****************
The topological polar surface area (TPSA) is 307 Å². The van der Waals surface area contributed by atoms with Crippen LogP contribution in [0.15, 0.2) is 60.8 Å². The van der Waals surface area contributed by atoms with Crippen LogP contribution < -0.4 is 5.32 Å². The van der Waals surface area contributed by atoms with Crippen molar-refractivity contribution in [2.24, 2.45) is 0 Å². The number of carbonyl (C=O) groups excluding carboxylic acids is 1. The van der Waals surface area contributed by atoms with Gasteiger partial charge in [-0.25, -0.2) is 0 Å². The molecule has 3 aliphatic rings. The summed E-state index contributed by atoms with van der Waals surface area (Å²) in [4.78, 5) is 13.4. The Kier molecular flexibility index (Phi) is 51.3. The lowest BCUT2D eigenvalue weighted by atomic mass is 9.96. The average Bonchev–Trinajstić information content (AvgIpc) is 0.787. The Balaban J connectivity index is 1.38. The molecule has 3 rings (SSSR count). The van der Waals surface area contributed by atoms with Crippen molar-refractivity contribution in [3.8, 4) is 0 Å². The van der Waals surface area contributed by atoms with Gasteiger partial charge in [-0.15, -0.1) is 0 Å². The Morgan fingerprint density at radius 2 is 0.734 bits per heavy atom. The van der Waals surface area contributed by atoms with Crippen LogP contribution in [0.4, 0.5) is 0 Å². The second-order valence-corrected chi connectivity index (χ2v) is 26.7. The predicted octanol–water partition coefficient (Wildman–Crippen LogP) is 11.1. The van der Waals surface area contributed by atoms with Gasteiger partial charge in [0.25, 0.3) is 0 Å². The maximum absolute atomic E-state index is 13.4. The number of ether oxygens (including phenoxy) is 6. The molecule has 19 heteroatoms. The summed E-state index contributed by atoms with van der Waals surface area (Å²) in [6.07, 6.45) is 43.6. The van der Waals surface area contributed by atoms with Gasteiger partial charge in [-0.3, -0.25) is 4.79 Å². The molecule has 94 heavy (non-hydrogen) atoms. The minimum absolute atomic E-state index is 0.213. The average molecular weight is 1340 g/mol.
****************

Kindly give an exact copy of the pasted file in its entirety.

The topological polar surface area (TPSA) is 307 Å². The van der Waals surface area contributed by atoms with Crippen LogP contribution in [0.15, 0.2) is 60.8 Å². The van der Waals surface area contributed by atoms with Crippen LogP contribution < -0.4 is 5.32 Å². The van der Waals surface area contributed by atoms with Crippen molar-refractivity contribution in [2.24, 2.45) is 0 Å². The number of carbonyl (C=O) groups excluding carboxylic acids is 1. The van der Waals surface area contributed by atoms with Gasteiger partial charge in [-0.25, -0.2) is 0 Å². The molecule has 3 aliphatic rings. The summed E-state index contributed by atoms with van der Waals surface area (Å²) in [4.78, 5) is 13.4. The Kier molecular flexibility index (Phi) is 51.3. The lowest BCUT2D eigenvalue weighted by atomic mass is 9.96. The average Bonchev–Trinajstić information content (AvgIpc) is 0.787. The Balaban J connectivity index is 1.38. The molecule has 3 rings (SSSR count). The van der Waals surface area contributed by atoms with Crippen molar-refractivity contribution in [3.8, 4) is 0 Å². The van der Waals surface area contributed by atoms with Gasteiger partial charge in [-0.15, -0.1) is 0 Å². The Morgan fingerprint density at radius 2 is 0.734 bits per heavy atom. The van der Waals surface area contributed by atoms with Crippen LogP contribution in [0.4, 0.5) is 0 Å². The second-order valence-corrected chi connectivity index (χ2v) is 26.7. The predicted octanol–water partition coefficient (Wildman–Crippen LogP) is 11.1. The van der Waals surface area contributed by atoms with Gasteiger partial charge in [0.25, 0.3) is 0 Å². The maximum absolute atomic E-state index is 13.4. The number of ether oxygens (including phenoxy) is 6. The molecule has 19 heteroatoms. The summed E-state index contributed by atoms with van der Waals surface area (Å²) in [6.07, 6.45) is 43.6. The van der Waals surface area contributed by atoms with Gasteiger partial charge in [-0.3, -0.25) is 4.79 Å². The molecule has 94 heavy (non-hydrogen) atoms. The minimum absolute atomic E-state index is 0.213. The average molecular weight is 1340 g/mol.